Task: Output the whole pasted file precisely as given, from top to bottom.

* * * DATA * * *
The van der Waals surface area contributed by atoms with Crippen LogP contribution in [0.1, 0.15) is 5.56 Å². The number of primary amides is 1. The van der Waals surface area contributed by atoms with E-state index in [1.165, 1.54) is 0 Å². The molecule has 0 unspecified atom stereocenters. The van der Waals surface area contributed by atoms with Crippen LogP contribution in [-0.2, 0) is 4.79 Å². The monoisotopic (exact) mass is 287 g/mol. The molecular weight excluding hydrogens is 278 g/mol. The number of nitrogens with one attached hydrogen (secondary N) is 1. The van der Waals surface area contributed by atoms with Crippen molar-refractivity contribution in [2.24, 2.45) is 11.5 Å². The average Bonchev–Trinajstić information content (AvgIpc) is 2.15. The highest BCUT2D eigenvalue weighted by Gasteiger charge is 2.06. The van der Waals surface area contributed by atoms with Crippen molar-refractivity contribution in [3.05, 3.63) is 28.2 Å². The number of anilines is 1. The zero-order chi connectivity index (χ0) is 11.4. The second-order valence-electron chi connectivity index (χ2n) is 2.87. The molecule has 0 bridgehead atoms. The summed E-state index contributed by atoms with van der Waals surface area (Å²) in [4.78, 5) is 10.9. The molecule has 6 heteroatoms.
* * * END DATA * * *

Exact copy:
The van der Waals surface area contributed by atoms with Crippen LogP contribution in [0.1, 0.15) is 5.56 Å². The number of primary amides is 1. The van der Waals surface area contributed by atoms with E-state index in [1.165, 1.54) is 0 Å². The molecule has 0 unspecified atom stereocenters. The van der Waals surface area contributed by atoms with Crippen LogP contribution in [-0.2, 0) is 4.79 Å². The monoisotopic (exact) mass is 287 g/mol. The molecular weight excluding hydrogens is 278 g/mol. The number of nitrogens with one attached hydrogen (secondary N) is 1. The van der Waals surface area contributed by atoms with Crippen molar-refractivity contribution in [2.24, 2.45) is 11.5 Å². The average Bonchev–Trinajstić information content (AvgIpc) is 2.15. The highest BCUT2D eigenvalue weighted by Gasteiger charge is 2.06. The van der Waals surface area contributed by atoms with Crippen molar-refractivity contribution in [3.05, 3.63) is 28.2 Å². The number of anilines is 1. The zero-order chi connectivity index (χ0) is 11.4. The second-order valence-electron chi connectivity index (χ2n) is 2.87. The molecule has 0 bridgehead atoms. The summed E-state index contributed by atoms with van der Waals surface area (Å²) in [4.78, 5) is 10.9. The molecule has 6 heteroatoms.